This post should be reviewed along with Resources 2, 3, and 4 below as they are all complementary.
The following are excerpts from Resource (1) below:
Here are few things to consider the next time you have your next big business idea.
1. Look for it. When I hear that someone has the next big business idea, I pull out my iPhone and within minutes can often find an existing product or service with a search on Google or YouTube. Before you even get wrapped up in an idea, save yourself the time and do a thorough search to find out if it already exists.
If you find it does, do not give up on your inspiration too hastily. Perhaps there are ways to improve on the existing product? Can you offer value to the business already producing it? Could the market be satisfied better? If you answered “yes,” move to the next step.
2. Seek feedback. Talk to others about your idea, especially people you trust. . . . If you are the only person who truly thinks the idea is good, then it is time to reassess.
3. Build an MVP. If your idea has support, then consider developing an MVP, or minimum viable product, to determine if it is a product you and others would really use.
If you have a technology idea, such as a smartphone app, look to crowdsourcing or a StartupWeekend event to find the assistance you need. [And then test it to see if it is actually used.]
4. Start building your identity. If your testing goes well and you feel that you might have a winning idea, start building a brand around it now. In today’s fast moving and innovating business environment, an idea that is validated today may be knocked off or even obsolete tomorrow, so do not linger. [Or likely others have also thought of it and are working on it–so get going now.]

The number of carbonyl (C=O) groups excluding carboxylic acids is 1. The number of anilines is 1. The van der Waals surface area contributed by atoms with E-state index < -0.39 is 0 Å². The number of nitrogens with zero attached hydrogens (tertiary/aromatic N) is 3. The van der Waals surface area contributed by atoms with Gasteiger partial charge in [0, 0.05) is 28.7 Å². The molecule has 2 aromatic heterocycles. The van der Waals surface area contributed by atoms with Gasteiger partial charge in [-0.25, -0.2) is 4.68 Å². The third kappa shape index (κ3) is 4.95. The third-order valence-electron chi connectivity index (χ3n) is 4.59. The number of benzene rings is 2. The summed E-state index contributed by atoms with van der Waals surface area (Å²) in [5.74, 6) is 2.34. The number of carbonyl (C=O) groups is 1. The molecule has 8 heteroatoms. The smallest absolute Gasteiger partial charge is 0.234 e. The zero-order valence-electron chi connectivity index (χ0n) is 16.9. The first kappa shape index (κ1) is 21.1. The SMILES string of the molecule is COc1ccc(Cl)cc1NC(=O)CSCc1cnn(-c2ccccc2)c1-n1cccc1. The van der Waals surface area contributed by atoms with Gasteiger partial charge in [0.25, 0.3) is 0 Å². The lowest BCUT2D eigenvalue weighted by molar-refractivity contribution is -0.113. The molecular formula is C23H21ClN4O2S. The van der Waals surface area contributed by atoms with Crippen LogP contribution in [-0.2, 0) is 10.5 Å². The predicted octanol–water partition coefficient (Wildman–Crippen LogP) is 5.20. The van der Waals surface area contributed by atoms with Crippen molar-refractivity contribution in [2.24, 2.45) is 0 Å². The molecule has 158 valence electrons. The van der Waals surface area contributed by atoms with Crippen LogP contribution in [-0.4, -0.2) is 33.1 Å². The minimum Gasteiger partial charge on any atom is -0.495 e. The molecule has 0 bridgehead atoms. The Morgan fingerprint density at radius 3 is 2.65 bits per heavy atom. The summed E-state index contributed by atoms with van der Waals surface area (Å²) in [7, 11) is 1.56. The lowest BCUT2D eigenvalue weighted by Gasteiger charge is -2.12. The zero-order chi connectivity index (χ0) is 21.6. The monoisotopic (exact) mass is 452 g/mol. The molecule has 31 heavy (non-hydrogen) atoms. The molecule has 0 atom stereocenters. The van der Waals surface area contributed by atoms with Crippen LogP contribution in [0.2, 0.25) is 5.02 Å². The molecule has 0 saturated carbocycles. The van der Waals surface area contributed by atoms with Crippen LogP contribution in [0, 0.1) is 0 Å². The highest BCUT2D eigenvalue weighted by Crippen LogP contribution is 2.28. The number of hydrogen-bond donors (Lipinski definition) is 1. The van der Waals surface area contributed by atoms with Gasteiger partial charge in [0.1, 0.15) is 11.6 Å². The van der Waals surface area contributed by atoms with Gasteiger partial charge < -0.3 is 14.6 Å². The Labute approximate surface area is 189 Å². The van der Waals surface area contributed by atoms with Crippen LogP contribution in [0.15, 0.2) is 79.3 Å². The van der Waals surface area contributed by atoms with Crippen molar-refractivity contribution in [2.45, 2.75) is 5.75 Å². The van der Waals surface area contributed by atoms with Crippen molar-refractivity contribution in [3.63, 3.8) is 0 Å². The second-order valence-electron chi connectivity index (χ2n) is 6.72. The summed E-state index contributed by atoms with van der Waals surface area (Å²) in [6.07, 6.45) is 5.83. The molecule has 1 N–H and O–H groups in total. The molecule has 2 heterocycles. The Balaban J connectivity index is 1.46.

Start by choosing a great name and securing the website domain to create, at a minimum, a sharp business landing page. Next, secure your business name with every social-media site you can. Even if you do not use them, it protects you from others securing and using them, and it will ultimately improve your search-engine optimization. Then start leveraging these resources to build a fan base.
5. Hash a customer acquisition plan. Before you dive into a lengthy business plan, which more than likely will be obsolete before you even launch, focus on two questions:
“How do I get my first customer?”
“How do I get my n-th customer?”
[Without testable answers to those questions, there’s no point in starting.]
(1) Validate Your Business Idea — Quickly — With These 5 Steps by Peter Gasca, September 18, 2014, from Entrepeneur.
(2) Test Your Idea With These Simple and Inexpensive Steps by Adam Callinan, June 18, 2014 from Entrepeneur.
(3) How To Get Startup Ideas by Paul Graham, Nov 12, 2012.
(4) Schlep Blindness by Paul Graham, January 2012.
(5) 9 Entrepreneurs Reveal How They Validated Their Business Idea by Anand Srinivasan, April 29, 2014 from Entrepeneur.